Monday, July 05, 2010

A Question

I just read a new article on Berean Beacon called "Papacy Set to Recapture England". If you want to read it, you can download it by clicking on the title at the top of the website. While reading it, a question occurred to me: If one disagrees with the doctrines of justification and regeneration as taught by the reformed churches, as Cardinal John Henry Newman did, why does that make it necessary to run to Rome and swallow all the errors of Roman doctrine and practice, such as the Papacy, transubstantiation, Mary worship, etc.? Why not study the Bible and fellowship in a local church that teaches Biblical doctrine? No one has everything completely correct, but committing spiritual adultery with the Papal system is not an option. Their history is full of violence against God's people, and their so-called 'history' is full of outright forgeries, quotes from the Fathers taken out of context, and dependence upon the uninspired writings of mere men, rather than dependence upon the inspired scriptures interpreted by the Holy Spirit. And it seems that it is very important to some Catholics for you to admit that Mary is the 'Blessed Virgin' and 'The Mother of God' and to try praying to her. Why is that, I wonder? Because their religion is at heart a religion that places Mary between people and God, or in some cases replaces God with Mary. Again, why swallow poison mixed with a little goodness? Why do we have to choose between two corrupt institutions, when there are true churches right down the road from all of us?


Moonshadow said...
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Moonshadow said...

why does that make it necessary to run to Rome

One word, Romanticism. The counter-Enlightenment. This book may explain it.

I think Romanticism is worth understanding because I sense that the American church is entering a new time of Romantic sensibilities. European intellectual trends tend to hit our shores a hundred and fifty or two hundred years later. The hangover of the rationalistic Enlightenment is wearing off and today's Christians are hungry for a religion that doesn't only feed the mind but also satisfies the senses.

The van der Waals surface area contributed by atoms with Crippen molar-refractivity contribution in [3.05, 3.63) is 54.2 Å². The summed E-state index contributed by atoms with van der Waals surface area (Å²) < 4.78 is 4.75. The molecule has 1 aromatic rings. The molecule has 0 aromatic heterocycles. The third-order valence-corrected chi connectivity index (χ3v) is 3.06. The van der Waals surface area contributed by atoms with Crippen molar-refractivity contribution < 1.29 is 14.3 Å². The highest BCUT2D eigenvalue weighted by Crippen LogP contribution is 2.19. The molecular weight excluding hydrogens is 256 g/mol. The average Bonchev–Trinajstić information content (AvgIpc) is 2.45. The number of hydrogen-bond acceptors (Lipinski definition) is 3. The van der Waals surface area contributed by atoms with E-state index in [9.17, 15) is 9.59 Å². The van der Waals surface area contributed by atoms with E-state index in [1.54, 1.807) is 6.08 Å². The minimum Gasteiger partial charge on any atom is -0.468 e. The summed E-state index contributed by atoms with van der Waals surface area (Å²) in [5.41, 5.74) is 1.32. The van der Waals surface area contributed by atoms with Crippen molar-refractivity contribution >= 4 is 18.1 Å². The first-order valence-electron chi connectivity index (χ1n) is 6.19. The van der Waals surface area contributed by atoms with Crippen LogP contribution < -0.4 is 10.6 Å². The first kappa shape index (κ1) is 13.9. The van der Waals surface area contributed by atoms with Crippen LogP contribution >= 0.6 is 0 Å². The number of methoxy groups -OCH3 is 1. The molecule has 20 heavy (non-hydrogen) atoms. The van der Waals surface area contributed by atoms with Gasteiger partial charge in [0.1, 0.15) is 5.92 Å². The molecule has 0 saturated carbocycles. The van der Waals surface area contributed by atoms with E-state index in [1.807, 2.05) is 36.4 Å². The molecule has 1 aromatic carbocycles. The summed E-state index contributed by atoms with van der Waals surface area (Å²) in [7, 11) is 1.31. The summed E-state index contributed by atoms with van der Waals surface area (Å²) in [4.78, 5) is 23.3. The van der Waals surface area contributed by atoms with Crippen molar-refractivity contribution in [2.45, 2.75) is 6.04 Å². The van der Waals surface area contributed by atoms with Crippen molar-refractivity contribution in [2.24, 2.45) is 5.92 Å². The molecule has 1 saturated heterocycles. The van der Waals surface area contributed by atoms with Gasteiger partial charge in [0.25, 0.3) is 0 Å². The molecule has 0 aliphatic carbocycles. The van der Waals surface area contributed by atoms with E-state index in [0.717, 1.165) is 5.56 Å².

Jennie said...

But trends, while interesting, aren't 'necessary' things; trends are just people following the crowd after something 'new'. And religion is not what people need. We need Christ to transform us; only then can we really be satisfied in any way.

Moonshadow said...

Except, in this case, it isn't "something 'new.'" (Eccl. 1:9)

The basic reason humans switch from one thing to another is a sense (even fear) of missing something ... or losing something. If "no one has everything completely correct," then you can appreciate the pursuit of equilibrium: Romanticism sought to revive the medievalism that the Enlightenment had endeavored to dispel.

Medievalism wasn't all bad, you see, but it took the humility of an intellectual movement subsequent to the one which immediately followed (i.e., Romanticism and the Enlightenment, respectively) to recognize that. We are in those times again.

You see, people can get heady and unreflectively dismissive. Lewis called it "chronological snobbery" - I've mentioned it here before.

Jennie said...

Here's your man G.K. Chesterton on the new and the old:
"I believe what really happens in history is this: the old man is always wrong; and the young people are always wrong about what is wrong with him. The practical form it takes is this: that, while the old man may stand by some stupid custom, the young man always attacks it with some theory that turns out to be equally stupid." - ILN 6-3-22

Trends are always 'stupid' to those attached to the former one, but they really don't mean much in the long run; only God's word stands forever and never changes.

Moonshadow said...

I'd like to see the larger context of the Chesterton quote from the Illustrated London News (1922) but I suspect the journalist's remarks pertained to political theory specifically and not to philosophical worldviews in general. Besides, this may not be Chesterton's personal opinion but he may be relating the prevailing attitude of his day.